1 IDENTITY. Teenagers seek to discover a positive identity that expresses their individuality. Peers, movie and rock stars, and other persons they value, influence their decisions. Changes in personal appearance are hallmarks of normal experimentation in identity by teens. Monitoring and some rule setting may be required, but ignore smaller battles in favor of bigger ones that affect health, safety, and well-being.

2 PARENT COMMUNICATION. Making changes in your communication style or speaking habits, if necessary, can be tough, but will improve your teenager’s ability to listen. Not effective and likely to reap negative returns: Preaching, sarcasm in correcting behavior, ridicule, put-downs, yelling and screaming,
comparing the teen’s behavior with more successful peers, and not being able to admit when you are wrong or say you are sorry.

3 PEERS. Feeling accepted and part of a peer group are crucial to teens. They feel abnormal when they are different from their peers. But all peer groups are not equal. Some may experiment with anti-social behavior, alcohol and drug use, or seek to dominate members’ beliefs. Talk about peer pressure early to help teens evaluate peer groups later and make choices that match their values.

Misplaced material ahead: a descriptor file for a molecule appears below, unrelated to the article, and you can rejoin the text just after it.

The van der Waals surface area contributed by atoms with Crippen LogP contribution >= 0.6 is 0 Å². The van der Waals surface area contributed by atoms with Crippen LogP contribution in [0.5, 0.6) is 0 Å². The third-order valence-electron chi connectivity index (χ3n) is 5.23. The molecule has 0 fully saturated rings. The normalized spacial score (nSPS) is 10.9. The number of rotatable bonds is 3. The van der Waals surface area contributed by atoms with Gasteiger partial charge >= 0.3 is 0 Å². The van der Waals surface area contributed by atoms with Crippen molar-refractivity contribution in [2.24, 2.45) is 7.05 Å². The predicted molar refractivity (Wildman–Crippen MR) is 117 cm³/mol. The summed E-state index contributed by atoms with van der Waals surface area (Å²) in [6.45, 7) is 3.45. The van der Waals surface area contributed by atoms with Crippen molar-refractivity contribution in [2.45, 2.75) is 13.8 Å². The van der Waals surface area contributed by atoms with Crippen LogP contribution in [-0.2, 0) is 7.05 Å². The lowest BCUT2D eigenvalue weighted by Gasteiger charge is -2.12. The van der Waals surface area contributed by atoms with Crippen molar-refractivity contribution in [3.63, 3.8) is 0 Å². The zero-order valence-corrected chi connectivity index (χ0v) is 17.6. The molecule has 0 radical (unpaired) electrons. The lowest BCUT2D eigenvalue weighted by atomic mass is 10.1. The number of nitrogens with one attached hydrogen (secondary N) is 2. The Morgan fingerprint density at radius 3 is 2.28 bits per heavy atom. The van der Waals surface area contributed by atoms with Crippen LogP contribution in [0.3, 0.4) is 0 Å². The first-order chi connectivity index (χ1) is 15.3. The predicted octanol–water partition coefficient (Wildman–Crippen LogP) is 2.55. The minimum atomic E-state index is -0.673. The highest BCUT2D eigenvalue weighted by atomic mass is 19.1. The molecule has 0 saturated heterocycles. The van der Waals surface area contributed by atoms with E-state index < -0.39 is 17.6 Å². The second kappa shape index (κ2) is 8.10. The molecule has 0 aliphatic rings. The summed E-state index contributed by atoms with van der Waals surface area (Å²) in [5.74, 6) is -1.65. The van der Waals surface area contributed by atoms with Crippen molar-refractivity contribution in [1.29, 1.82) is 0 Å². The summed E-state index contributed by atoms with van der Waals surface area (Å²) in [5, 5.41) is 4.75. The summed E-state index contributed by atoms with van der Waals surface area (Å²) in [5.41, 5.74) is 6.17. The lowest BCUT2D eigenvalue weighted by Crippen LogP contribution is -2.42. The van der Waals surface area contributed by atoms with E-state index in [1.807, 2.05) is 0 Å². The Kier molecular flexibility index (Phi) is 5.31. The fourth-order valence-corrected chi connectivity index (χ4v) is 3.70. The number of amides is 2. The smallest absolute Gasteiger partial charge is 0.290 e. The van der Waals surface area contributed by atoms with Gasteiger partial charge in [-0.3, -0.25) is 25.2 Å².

4 SEX. It is normal for teens to begin showing interest in the opposite sex. There may be sexual experimentation, but studies show that most teenagers do not have sexual intercourse before graduating from high school. Still, sex education, and giving the right information to teens is important. Starting early to communicate your values and concerns about dating and sexual activities in an open and honest way is better than keeping silent hoping for the best. 

5 SELF-ESTEEM. Teens struggle with their selfesteem. Over-valuation of what peers think, hormonally-driven changes, and the body’s refusal to do the right thing at the right time can make for a difficult period. Help your teen feel valued by giving reassurance that they are loved no matter how they look. More importantly, avoid negative comments that can prey easily on a fragile sense of self. 

6 FREEDOM AND LIMITS. Begin treating your teenager like an adult, but do not always expect adult
behavior. You will need to set limits and establish boundaries. Look for the balance of what you can accept